BEIJING (Reuters) - Marcello Lippi’s second attempt to walk away from his role as coach of China inside a year looks like sticking after the Chinese Football Association (CFA) said on Friday they had accepted his resignation.
The 71-year-old Italian, who left the job in January before agreeing to return in May, resigned at a news conference following his team’s 2-1 defeat by Syria in a 2022 World Cup qualifier in Dubai on Thursday.
“The head coach Lippi announced his resignation in the post-match press conference, the CFA accepted it,” the CFA said in a statement, Xinhua news agency reported.
“We are really sorry that the unsatisfactory match results disappoint all Chinese fans. The CFA will reflect seriously to rebuild the team, and try our best in the following World Cup qualifiers.”
Lippi had announced he would be leaving the job at the end of his contract in January after China’s quarter-final exit from the Asian Cup, also in the United Arab Emirates.
He was persuaded to return in May but quit once again on Thursday after the loss left China in second place, five points behind Syria, in Asian qualifying Group A from which only the top team is guaranteed to progress.
“We were able to beat weaker opponents like Maldives and Guam, but when we encountered stronger teams like the Philippines and Syria, we could not play our own football,” Lippi said at the news conference.
“I was well paid and I take the full responsibility. I am now announcing my resignation and I will be no longer be the coach of Team China.”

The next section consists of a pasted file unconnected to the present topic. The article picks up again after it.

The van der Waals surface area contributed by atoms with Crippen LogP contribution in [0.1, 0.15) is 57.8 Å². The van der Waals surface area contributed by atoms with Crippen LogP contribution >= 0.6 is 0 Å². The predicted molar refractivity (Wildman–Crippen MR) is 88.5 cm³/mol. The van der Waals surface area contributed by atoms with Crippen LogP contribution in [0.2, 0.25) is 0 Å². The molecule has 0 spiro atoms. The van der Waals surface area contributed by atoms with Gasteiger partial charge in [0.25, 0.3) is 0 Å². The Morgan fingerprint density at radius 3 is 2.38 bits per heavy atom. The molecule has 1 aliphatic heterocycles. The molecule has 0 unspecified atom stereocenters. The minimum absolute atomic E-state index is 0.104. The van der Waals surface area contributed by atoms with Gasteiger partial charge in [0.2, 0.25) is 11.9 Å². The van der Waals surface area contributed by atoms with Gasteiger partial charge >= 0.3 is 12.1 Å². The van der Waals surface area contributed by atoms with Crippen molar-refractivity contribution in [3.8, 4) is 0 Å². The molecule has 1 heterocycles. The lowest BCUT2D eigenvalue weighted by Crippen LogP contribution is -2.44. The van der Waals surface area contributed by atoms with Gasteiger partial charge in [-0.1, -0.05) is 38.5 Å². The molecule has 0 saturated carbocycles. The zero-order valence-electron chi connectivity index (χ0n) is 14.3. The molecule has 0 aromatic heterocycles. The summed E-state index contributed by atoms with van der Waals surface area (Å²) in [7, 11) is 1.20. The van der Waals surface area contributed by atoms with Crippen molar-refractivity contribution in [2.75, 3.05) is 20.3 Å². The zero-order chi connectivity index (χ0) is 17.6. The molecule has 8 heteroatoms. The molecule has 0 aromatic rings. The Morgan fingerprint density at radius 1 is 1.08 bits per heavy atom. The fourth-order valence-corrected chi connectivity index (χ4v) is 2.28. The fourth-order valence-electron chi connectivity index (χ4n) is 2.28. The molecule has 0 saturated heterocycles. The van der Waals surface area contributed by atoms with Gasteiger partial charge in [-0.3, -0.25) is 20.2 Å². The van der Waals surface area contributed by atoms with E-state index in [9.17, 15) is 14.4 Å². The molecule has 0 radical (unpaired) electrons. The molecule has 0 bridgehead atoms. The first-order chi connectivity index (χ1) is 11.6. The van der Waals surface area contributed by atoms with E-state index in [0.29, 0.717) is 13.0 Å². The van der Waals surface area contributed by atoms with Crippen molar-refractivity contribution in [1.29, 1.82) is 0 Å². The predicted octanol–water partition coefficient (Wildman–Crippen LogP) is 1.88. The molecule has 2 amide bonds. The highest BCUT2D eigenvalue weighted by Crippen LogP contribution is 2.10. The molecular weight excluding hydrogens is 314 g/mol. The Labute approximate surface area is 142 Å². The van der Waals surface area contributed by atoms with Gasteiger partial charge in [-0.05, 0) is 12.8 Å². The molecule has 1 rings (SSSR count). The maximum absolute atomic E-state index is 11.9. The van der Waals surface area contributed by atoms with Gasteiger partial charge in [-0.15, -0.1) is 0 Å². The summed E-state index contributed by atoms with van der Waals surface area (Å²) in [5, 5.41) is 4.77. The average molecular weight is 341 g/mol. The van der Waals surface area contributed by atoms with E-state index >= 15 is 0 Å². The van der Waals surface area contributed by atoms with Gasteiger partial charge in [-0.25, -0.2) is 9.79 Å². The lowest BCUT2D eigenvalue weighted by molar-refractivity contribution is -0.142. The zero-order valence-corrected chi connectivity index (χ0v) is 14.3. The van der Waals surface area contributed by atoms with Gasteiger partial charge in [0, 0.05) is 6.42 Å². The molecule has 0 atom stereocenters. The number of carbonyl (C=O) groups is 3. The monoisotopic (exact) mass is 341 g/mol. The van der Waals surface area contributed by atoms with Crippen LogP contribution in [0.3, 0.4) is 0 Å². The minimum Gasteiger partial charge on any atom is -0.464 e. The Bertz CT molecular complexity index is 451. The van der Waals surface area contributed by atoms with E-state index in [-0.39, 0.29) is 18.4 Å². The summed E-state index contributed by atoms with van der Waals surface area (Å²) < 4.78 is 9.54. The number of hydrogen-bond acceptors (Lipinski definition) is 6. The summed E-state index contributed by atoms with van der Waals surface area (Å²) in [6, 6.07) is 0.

China have qualified for the World Cup finals just once, in 2002 when they lost all of their matches and failed to score a goal.
Hopes that the hundreds of millions of dollars pumped into the Chinese game over the last decade might raise the standard of the national team have proved to be a pipedream.
Widely acknowledged as one of the finest tacticians in the game with an honour roll that includes the 2006 World Cup with Italy and Champions League titles on two continents, Lippi oversaw 15 wins and 10 draws in 37 matches over his two spells.
He leaves China in 69th place in the FIFA world rankings, no closer to fulfilling President Xi Jinping’s hope that China would one day host, and then win, the World Cup.
With France Football in 2018 putting Lippi’s pay at 177 million yuan ($25.31 million) a year to coach China there is unlikely to be a shortage of high profile coaches ready to take his place.
($1 = 6.9941 Chinese yuan renminbi)
Writing by Nick Mulvenney in Sydney, editing by Peter Rutherford